Multi-academy trusts: working together for school improvement
How did the Sir John Lawes Academies Trust come about?
We’d dabbled in school-to-school support and informal partnerships with local schools. In 2011 the local authority approached us about a school in difficulty in the area, and asked whether we could work with them as they became the Samuel Ryder Academy, an all-through academy.
After supporting them for a while, we were asked to make the relationship more formal by establishing a MAT. As we researched we found there wasn’t a lot of guidance available in becoming a MAT.
It meant we had quite a lot of flexibility in how we set things up, as long as we remained clear in what we wanted to achieve. We also support two primary schools who are clients rather than members of the trust.
Did you face any particular challenges?
We had a big job to do in talking to our governors about becoming a MAT. The LA asks you to support another school because you’re successful and we had to put a lot of time and effort into ensuring our governors were confident that we would continue to be successful while doing so. They want to be confident there is no negative effect on their school.
When you become an academy and then a MAT, the pupils and staff shouldn’t feel any different – certainly not worse! It’s just the background support that changes. We’re in discussions with another school about joining now and it helps that we’ve already been through the process successfully.
How do you work with the headteachers of the other schools in the trust?
The heads in the trust have regular meetings and phone calls to catch up. You have to be able to discuss issues and concerns openly with however many heads you work with.
When we first started working with Samuel Ryder the school was struggling and they needed a lot of support and a close level of contact, almost daily. That was nearly three years ago and I don’t need to know the ins and outs of how the school is running now, I can see how much it’s improved.
We’ve been collaborating with schools for a while but it doesn’t stop me getting a bit stressed occasionally and worrying that I should be spending more time in my own school. The initial stages of taking on a new school are so busy but we know that things calm down and a school begins to require less support.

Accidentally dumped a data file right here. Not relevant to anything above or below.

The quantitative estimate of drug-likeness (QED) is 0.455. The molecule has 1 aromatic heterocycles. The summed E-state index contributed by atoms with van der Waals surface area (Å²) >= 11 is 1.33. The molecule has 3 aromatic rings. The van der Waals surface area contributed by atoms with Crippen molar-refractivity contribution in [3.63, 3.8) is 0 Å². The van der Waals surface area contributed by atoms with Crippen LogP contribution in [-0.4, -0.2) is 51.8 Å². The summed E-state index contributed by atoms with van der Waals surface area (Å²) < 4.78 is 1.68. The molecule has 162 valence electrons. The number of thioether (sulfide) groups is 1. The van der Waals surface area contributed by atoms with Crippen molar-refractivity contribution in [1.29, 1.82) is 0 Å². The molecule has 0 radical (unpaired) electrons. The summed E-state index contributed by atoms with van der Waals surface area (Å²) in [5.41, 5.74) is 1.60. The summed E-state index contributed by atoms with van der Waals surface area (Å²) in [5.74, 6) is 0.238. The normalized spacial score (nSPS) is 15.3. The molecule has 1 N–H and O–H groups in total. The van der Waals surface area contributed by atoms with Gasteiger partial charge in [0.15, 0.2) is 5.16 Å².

Have the SLT taken on more responsibility within the MAT?
Me being out of school and leaving the SLT in charge is a great opportunity for them to flourish. My absence enables really good staff in the trust to display their skills and expertise to gain opportunities for promotion.
Some are probably now ready to take the next leadership step and taking on a new school in some difficulty allows us to keep them in the trust and increase their experience in leadership support at the same time. They’re excited about a new challenge and we’re pleased because it means they stay in the ‘trust family’ - that probably sounds a bit cheesy but it’s true!
Our middle leaders across the trust are linking up their work too. They take part in joint training to discuss ideas and bounce suggestions off each other.
What are the benefits of being in a MAT for you?
A key area of discussion with the new school is the advantages of being in a MAT. If you’re supporting a school in an informal partnership and they have someone suddenly leave, I’m obviously sympathetic and want to talk through strategies to find a solution. I’m not accountable for the strategies that do or don’t work in the same way as I would be if they were in the trust though. The safety net is a huge benefit of being in a MAT and has definitely helped with staff retention.
I honestly don’t think there has been anything negative about becoming a MAT. It takes a lot of careful planning and the ability to be flexible – it’s about not doing what you’ve always done. What you’ve always done worked when you were a single school but you’re working with another school now. It’s an opportunity.
Have you centralised any services?
Yes, centralised services isn’t necessarily the best way of managing things but it’s the right way for us. Centralising some of our services has saved us a lot of money; we’re not a big MAT with benefactors pumping money in. We need to cover our costs and generate enough money to make it worth doing for everyone.
As an individual academy we bought attendance support from the LA as we couldn’t afford to do anything else. We were low priority according to the LA as we had higher than average attendance figures but we still wanted to improve our figures.
As a trust we’ve appointed our own full-time attendance officer who gives us a day a week and works across the trust and in both the primaries. We’ve covered our costs by selling her ‘free’ time to other schools and we’ve improved our attendance record to 97% which I’m so pleased about!
What are your current priorities?
It’s vital to look ahead, plan and be confident enough to do things differently where necessary.
Now we’re in a good position to add another school and ready for the challenge of it. We have two successful schools, with two great SLTs who can provide support to the next school that we’ll be taking on.
We don’t want to be too big a MAT. It’s important not to run before you can walk and to make sure that you are doing a good job for the schools you have before you take on a new project.
It’s also important that any new joiner is completely happy and wants to join the MAT because it’s the best thing for them and us.
What does the future hold for MATs?
It’s an exciting time for MATs. As the number of MATs increases, it’s so helpful to learn about what other trusts are doing.
Last year I went on a Future Leaders course with other MATs leaders. We looked at different structures and what was glaringly obvious was that there is no ‘one size fits all.’ It’s about doing things the way you need to for the schools in your trust to achieve the highest standards.